– It varied in the past years. Currently, PO is taking advantage very ruthlessly and stoking the aversion of the intellectual elites and media towards PiS. One should clearly say that both the intellectuals and media do not fulfil their obligations to analyse the political situation in a reliable way. That’s why we are losing sight of the real problems of the country. Generally, they are promoting only the thesis that all mistakes of the ruling PO are bearable because this party is rescuing Poland from the rules of PiS. This motive has been effective in the opinion-forming environments in a surprisingly strong way.

– Why do the opinion-forming elites dislike PiS so much?

– Because PiS has weakened their authority very strongly. Those who were used to enjoy the status of ‘sacred cows’ became the subject of huge verbal attacks suddenly. Although they were not deprived of any material things – even during the government of PiS – they were strongly attacked. And they remember that and today they are reproaching Kaczynski’s party so much that it became the motive force of PO’s victories…

– This motive force is not only the aversion towards PiS but also very concrete threatening people with PiS. Where do these fears come from?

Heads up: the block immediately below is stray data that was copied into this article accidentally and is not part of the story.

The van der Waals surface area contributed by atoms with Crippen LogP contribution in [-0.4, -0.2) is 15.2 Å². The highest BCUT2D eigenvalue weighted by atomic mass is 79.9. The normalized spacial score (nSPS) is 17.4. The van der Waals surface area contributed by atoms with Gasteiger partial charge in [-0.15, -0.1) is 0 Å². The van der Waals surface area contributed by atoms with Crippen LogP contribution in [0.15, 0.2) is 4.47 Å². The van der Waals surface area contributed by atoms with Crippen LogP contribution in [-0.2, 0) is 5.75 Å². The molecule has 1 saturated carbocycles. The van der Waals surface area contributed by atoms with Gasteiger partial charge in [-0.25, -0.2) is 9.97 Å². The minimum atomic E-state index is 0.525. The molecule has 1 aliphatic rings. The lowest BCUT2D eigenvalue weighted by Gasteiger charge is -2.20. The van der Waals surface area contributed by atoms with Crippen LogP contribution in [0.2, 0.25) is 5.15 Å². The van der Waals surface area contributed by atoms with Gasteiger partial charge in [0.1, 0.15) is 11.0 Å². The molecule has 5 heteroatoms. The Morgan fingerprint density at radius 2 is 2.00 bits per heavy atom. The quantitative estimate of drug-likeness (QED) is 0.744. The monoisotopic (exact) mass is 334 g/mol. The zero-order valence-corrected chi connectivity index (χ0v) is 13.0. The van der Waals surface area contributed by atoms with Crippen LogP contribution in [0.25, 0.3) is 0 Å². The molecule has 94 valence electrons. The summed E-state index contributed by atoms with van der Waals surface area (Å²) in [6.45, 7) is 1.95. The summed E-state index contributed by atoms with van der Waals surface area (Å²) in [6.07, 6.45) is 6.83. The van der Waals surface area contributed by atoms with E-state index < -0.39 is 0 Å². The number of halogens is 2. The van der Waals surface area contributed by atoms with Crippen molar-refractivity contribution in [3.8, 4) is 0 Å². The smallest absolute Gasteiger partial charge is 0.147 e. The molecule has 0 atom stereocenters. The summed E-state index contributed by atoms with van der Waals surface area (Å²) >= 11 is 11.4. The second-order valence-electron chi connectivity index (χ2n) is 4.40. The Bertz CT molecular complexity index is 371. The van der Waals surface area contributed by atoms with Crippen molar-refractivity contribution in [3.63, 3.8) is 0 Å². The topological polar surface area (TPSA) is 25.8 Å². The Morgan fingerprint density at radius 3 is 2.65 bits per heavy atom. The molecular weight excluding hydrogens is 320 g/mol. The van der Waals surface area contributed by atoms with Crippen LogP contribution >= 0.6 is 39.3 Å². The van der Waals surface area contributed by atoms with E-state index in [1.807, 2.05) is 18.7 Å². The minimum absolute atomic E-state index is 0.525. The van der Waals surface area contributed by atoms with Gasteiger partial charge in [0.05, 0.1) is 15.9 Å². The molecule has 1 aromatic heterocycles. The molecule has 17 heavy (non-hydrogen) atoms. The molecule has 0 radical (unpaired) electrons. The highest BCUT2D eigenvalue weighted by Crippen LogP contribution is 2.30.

– Firstly, PiS began to fight against corruption. And corruption concerned the leaders themselves. For example, a very strong blow of the Central Anticorruption Bureau (CBA) was against the medical environments that were always opinion-forming. Secondly, the vetting that was conducted wrongly was rejected with aversion. The academic environment consolidated as far as their duties to submit vetting declarations were concerned. There was a protest embracing the whole academic environment, which was an excellent occasion to protect the real agents of the Security Services. The vetting did not work out but it evoked a strong aversion of the academic environment towards PiS. I would see the source of this fear in that and the fear has passed from the elites through the media to people …

– Can one say that PiS should blame itself for that?

– No, one cannot say so but naturally, PiS is not spotless. The scale of unnecessary wars the party evoked during their rules went beyond the limits of common sense politics. This party provoked more conflicts that it could win. And governing does not mean evoking all possible social conflicts, fanning the flames constantly. In this sense PiS has exaggerated, indeed.

– And thus we have a social protest – ‘We have enough of these quarrels, this war’.

– That’s right. A considerable part of the electorate of PO follows a very common understanding of politics in their intuitions. Those people do not want quarrels and at almost all cost they want peace in politics and other fields.

– … and they do not want any politics at all!